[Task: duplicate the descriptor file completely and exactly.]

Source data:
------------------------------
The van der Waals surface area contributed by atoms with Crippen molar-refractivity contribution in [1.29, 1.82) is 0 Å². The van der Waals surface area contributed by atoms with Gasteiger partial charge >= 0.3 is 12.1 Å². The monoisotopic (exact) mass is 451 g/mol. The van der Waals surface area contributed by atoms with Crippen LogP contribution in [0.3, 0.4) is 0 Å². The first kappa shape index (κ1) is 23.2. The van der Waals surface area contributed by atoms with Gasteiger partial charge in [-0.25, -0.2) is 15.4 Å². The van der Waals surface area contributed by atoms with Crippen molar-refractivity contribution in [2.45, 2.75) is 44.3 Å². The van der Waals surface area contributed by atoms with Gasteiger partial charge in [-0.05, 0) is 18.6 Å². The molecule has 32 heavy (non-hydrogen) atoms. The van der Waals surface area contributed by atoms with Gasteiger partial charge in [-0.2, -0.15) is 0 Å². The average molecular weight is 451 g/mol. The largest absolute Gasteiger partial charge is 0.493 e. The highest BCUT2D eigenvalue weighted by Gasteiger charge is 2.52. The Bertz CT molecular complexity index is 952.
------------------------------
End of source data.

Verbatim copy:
The van der Waals surface area contributed by atoms with Crippen molar-refractivity contribution in [1.29, 1.82) is 0 Å². The van der Waals surface area contributed by atoms with Gasteiger partial charge >= 0.3 is 12.1 Å². The monoisotopic (exact) mass is 451 g/mol. The van der Waals surface area contributed by atoms with Crippen LogP contribution in [0.3, 0.4) is 0 Å². The first kappa shape index (κ1) is 23.2. The van der Waals surface area contributed by atoms with Gasteiger partial charge in [-0.25, -0.2) is 15.4 Å². The van der Waals surface area contributed by atoms with Crippen molar-refractivity contribution in [2.45, 2.75) is 44.3 Å². The van der Waals surface area contributed by atoms with Gasteiger partial charge in [-0.05, 0) is 18.6 Å². The molecule has 32 heavy (non-hydrogen) atoms. The van der Waals surface area contributed by atoms with Gasteiger partial charge in [-0.2, -0.15) is 0 Å². The average molecular weight is 451 g/mol. The largest absolute Gasteiger partial charge is 0.493 e. The highest BCUT2D eigenvalue weighted by Gasteiger charge is 2.52. The Bertz CT molecular complexity index is 952.